It was in many ways a landmark visit.
This June Shwe Mann, speaker of the lower house of the Burmese parliament, spent nine days touring the United States. In Washington, he met Speaker of the House of Representatives John Boehner, among other leading U.S. legislators. He held meetings with Burmese exiles in San Francisco – long staunch opponents of the military dictatorship in their home country – and paid a visit to the United Nations in New York.
Shwe Mann’s visit was remarkable not only because he, a former general, had been among the leaders of Burma’s pre-2010 ruling junta, barred from entering the United States for years for their gross violations of human rights – but also because he in late 2008 led a Burmese military delegation to North Korea.
In North Korea, Shwe Mann and his fellow officers inspected missile factories, air force bases and radar stations. Shwe Mann also signed a memorandum of understanding for military cooperation with Gen. Kim Kuok Sik, North Korea’s then Chief of General Staff of the Korean People’s Army (KPA). And that cozy relationship between Burma and North Korea, rather than any human rights concerns, is the main reason why the United States decided to change its Burma policy from one of isolation, condemnation and sanctions to engagement and promises of all kinds support in civilian as well as military fields.
Washington’s policy of containment of China may be the longer-term objective of Washington’s new Burma policy, but the U.S. did definitely not want to see a North Korean ally smack in the middle of South and Southeast Asia. It was time to act, and relations between Burma and the United States – two former adversaries – began to improve soon after the current president, Thein Sein, assumed office in March 2011.
Disgruntled Burmese government officials leaked details about Shwe Mann’s secret visit to Pyongyang in November 2008. Pictures of him signing the MOU with Kim and inspecting radar stations and missile factories even appeared on the Internet. One of the Burmese delegates wrote in an internal commentary on the MOU: “The military of the two countries will have to conduct joint military training and practice. The Burmese military proposes to have priority in training for special units, military security, for tunnel inspections, air defense, and language learning of the two countries.”
He went on to state it had been agreed that “the military of the two countries will provide aid and make joint efforts in building tunnels to keep airplanes and ships, as well as other military buildings and underground buildings. The military of the two countries will have joint efforts in modernizing weapons and military equipment and exchange experiences.”
Apart from meeting Kim, the Burmese delegation also held talks with Gen. Kim Su of the KPA Air Force, Vice Admiral Kim Khan Son of the KPA Navy, tank brigade commander Col. Kim Ton Yong, radar factory director Kang Man Su, chief engineer Li Tae Song at the Igla missile factory, Kim Su Gil, the director of the SCUD missile factory as well as officials of the Workers’ Party of Korea (WPK) and dignitaries at the Kim Il Sung Military University. It was a very successful and fruitful visit, the Burmese delegates concluded in their report.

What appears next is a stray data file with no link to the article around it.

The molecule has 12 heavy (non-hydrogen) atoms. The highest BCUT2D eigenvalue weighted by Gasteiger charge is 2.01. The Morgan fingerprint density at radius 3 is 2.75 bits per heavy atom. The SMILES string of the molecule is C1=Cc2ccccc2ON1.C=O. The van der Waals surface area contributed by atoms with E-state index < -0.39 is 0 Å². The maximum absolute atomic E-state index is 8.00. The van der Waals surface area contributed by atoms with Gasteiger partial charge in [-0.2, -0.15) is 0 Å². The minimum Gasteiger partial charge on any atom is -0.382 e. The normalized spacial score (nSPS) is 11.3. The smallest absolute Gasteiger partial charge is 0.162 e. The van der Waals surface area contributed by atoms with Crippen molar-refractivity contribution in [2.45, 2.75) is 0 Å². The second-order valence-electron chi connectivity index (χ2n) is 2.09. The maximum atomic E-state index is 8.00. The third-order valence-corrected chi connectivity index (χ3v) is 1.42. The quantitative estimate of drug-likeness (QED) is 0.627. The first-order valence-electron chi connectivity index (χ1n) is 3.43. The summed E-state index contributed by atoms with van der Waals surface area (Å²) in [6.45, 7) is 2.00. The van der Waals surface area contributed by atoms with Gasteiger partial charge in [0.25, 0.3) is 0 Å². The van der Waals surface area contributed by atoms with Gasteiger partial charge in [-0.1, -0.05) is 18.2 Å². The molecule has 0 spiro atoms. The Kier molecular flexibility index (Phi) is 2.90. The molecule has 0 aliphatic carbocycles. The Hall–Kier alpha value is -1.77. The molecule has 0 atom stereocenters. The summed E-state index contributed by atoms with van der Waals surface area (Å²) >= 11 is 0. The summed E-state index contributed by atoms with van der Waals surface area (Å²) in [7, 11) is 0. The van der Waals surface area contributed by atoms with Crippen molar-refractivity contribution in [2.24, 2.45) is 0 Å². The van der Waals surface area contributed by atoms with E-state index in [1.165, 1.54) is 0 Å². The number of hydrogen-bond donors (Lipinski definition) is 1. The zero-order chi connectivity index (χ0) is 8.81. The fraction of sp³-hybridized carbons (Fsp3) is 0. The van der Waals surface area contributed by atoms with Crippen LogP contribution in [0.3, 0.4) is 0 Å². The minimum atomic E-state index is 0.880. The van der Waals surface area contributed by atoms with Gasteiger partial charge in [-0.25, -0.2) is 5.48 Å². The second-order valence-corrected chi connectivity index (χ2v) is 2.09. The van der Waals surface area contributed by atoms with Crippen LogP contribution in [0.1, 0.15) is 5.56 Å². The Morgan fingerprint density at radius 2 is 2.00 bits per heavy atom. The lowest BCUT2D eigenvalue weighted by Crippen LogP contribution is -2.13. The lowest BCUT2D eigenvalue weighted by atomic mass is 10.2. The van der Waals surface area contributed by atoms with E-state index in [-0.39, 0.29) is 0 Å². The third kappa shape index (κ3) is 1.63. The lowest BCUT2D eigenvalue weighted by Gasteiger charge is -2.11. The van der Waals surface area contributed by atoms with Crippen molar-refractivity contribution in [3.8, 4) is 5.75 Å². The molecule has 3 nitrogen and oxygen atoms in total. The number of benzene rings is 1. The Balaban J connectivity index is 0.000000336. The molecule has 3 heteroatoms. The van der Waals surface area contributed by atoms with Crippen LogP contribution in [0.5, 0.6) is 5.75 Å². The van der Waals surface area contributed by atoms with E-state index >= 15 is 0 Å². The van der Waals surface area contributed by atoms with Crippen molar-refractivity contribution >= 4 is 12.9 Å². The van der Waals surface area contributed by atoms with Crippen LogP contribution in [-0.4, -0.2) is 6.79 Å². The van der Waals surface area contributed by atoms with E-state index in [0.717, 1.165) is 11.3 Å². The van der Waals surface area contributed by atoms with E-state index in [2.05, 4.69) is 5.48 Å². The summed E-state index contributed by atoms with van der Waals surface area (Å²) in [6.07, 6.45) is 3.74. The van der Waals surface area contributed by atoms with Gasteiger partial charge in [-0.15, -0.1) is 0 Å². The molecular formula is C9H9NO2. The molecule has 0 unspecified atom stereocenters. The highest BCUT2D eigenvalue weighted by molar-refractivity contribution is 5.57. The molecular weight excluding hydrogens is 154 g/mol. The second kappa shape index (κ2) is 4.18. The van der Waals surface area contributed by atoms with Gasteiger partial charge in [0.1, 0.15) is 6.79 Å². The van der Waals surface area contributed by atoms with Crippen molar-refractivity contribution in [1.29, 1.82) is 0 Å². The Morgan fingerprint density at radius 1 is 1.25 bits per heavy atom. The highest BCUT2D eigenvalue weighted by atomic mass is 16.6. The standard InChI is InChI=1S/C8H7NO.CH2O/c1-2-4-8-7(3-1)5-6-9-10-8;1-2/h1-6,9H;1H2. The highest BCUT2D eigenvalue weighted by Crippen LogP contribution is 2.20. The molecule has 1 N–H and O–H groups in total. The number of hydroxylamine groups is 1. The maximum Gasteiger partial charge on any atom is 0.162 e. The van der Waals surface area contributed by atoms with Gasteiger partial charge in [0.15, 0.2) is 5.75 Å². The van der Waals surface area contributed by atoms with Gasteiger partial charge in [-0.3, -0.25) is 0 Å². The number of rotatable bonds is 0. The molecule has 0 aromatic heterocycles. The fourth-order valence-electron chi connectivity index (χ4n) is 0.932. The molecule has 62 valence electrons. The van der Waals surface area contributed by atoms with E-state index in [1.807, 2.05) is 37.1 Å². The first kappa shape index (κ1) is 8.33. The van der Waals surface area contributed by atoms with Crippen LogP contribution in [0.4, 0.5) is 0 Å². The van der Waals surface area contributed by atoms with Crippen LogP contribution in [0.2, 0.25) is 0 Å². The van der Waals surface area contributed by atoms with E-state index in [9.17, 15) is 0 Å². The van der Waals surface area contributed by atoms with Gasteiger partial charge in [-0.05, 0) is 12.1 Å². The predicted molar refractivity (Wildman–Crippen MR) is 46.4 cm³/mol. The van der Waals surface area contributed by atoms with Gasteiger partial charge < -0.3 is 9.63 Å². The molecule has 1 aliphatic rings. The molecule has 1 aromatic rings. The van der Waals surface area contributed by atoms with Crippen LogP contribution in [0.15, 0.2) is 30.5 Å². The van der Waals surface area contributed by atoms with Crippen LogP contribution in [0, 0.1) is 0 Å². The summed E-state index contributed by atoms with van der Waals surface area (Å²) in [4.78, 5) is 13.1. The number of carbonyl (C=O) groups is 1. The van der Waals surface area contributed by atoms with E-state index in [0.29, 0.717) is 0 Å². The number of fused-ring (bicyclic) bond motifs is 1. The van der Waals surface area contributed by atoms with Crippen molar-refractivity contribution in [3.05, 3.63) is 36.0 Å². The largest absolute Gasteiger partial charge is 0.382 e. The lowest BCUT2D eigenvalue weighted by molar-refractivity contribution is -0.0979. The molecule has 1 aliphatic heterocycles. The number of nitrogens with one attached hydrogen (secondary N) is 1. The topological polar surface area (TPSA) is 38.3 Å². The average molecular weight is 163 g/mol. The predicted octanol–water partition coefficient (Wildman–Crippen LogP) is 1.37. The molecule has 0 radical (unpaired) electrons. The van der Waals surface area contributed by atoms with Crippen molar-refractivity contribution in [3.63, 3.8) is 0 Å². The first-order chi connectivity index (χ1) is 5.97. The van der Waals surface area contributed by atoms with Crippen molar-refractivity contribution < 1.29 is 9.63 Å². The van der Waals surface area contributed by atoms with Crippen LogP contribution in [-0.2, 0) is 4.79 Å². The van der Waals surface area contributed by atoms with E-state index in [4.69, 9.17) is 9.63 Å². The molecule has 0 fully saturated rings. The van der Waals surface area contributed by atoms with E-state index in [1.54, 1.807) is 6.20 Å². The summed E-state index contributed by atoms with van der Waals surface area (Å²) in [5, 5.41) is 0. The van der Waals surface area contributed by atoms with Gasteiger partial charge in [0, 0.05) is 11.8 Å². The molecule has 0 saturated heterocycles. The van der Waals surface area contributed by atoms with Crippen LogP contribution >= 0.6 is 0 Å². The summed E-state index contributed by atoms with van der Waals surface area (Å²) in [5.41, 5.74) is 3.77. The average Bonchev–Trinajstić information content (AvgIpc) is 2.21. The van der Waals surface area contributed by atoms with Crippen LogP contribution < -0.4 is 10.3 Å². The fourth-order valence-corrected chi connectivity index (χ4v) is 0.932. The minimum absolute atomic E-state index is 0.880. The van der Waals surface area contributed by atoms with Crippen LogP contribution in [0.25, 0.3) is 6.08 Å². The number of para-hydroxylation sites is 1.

All that is now supposed to be history. During a May 2012 visit by South Korean President Lee Myung-bak, Thein Sein himself told Lee that there would be no more shipments of arms and other weaponry from North Korea. Even so, cooperation between Burma and North Korea has continued, which became obvious on July 2, when the U.S. Department of the Treasury blacklisted Lieutenant-General Thein Htay, head of Burma’s Directorate of Defense Industries, for involvement “in the illicit trade of North Korean arms.”
The statement curiously went on to state that the measure did not target the government of Burma, which “has continued to take positive steps in severing its military ties with North Korea.” Any sensible observer would argue it would have been impossible for him to have acted independently in such a highly sensitive matter. Policymakers in Washington no doubt understand this, but wanted to send a strong signal to the Burmese government that they are aware of the continued cooperation without directly confronting America’s new ally.
In late August, U.S. Defense Secretary Chuck Hagel met his counterparts from the 10 member states of the Association of Southeast Asian Nations (ASEAN) in Brunei – including Lt.-Gen. Wai Lwin, the Burmese defense minister – and conveyed a message from President Barack Obama who, Hagel said, is very pleased with the reform process in Burma, especially the progress “that’s been made on human rights.” But there was an important caveat in Hagel’s statement that indicated Washington’s main concern.
“It’s important that Burma sever ties with North Korea,” Hagel said. Evidently, Burma had not done so, despite pressure from Washington and, it is believed, from Japan and South Korea behind the scenes. Talks about human rights and democracy are just window dressing.
In fact, evidence abounds that weapons exchanges continue, only more discretely.
Part two of this story will reveal the origins of the North Korea-Burma relationship, and how the North became the most reliable supporter of the Burmese government’s military ambitions. It appears to be a relationship that could not simply be undone simply through a new arrangement with the U.S.
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